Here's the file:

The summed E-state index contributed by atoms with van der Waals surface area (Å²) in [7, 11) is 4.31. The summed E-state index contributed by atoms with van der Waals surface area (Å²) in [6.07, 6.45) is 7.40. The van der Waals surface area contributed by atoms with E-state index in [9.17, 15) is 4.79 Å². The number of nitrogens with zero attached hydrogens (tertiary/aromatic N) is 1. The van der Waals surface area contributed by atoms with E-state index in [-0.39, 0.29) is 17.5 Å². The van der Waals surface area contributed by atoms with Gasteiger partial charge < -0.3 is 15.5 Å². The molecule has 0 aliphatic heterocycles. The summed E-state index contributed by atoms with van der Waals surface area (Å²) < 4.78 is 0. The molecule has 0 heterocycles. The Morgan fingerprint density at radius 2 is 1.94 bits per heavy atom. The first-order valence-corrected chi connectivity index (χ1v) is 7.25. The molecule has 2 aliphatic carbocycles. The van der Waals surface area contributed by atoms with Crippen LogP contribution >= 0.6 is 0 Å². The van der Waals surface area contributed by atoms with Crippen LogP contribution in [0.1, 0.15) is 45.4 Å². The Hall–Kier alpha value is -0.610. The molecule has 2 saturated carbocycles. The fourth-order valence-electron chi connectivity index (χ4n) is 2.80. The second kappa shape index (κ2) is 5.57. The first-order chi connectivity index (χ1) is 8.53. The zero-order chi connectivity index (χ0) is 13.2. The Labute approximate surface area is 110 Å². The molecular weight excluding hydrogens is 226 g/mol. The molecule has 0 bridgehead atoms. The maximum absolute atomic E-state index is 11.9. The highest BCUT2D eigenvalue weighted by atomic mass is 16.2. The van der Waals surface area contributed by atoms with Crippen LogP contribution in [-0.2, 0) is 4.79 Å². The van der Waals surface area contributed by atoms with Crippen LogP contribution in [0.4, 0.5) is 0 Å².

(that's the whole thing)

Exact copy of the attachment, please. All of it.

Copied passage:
The summed E-state index contributed by atoms with van der Waals surface area (Å²) in [7, 11) is 4.31. The summed E-state index contributed by atoms with van der Waals surface area (Å²) in [6.07, 6.45) is 7.40. The van der Waals surface area contributed by atoms with E-state index in [9.17, 15) is 4.79 Å². The number of nitrogens with zero attached hydrogens (tertiary/aromatic N) is 1. The van der Waals surface area contributed by atoms with E-state index in [-0.39, 0.29) is 17.5 Å². The van der Waals surface area contributed by atoms with Gasteiger partial charge < -0.3 is 15.5 Å². The molecule has 0 aliphatic heterocycles. The summed E-state index contributed by atoms with van der Waals surface area (Å²) < 4.78 is 0. The molecule has 0 heterocycles. The Morgan fingerprint density at radius 2 is 1.94 bits per heavy atom. The first-order valence-corrected chi connectivity index (χ1v) is 7.25. The molecule has 2 aliphatic carbocycles. The van der Waals surface area contributed by atoms with Crippen LogP contribution >= 0.6 is 0 Å². The van der Waals surface area contributed by atoms with Crippen LogP contribution in [0.1, 0.15) is 45.4 Å². The Hall–Kier alpha value is -0.610. The molecule has 2 saturated carbocycles. The fourth-order valence-electron chi connectivity index (χ4n) is 2.80. The second kappa shape index (κ2) is 5.57. The first-order chi connectivity index (χ1) is 8.53. The zero-order chi connectivity index (χ0) is 13.2. The Labute approximate surface area is 110 Å². The molecular weight excluding hydrogens is 226 g/mol. The molecule has 0 bridgehead atoms. The maximum absolute atomic E-state index is 11.9. The highest BCUT2D eigenvalue weighted by atomic mass is 16.2. The van der Waals surface area contributed by atoms with Crippen LogP contribution in [-0.2, 0) is 4.79 Å². The van der Waals surface area contributed by atoms with Crippen LogP contribution in [0.4, 0.5) is 0 Å².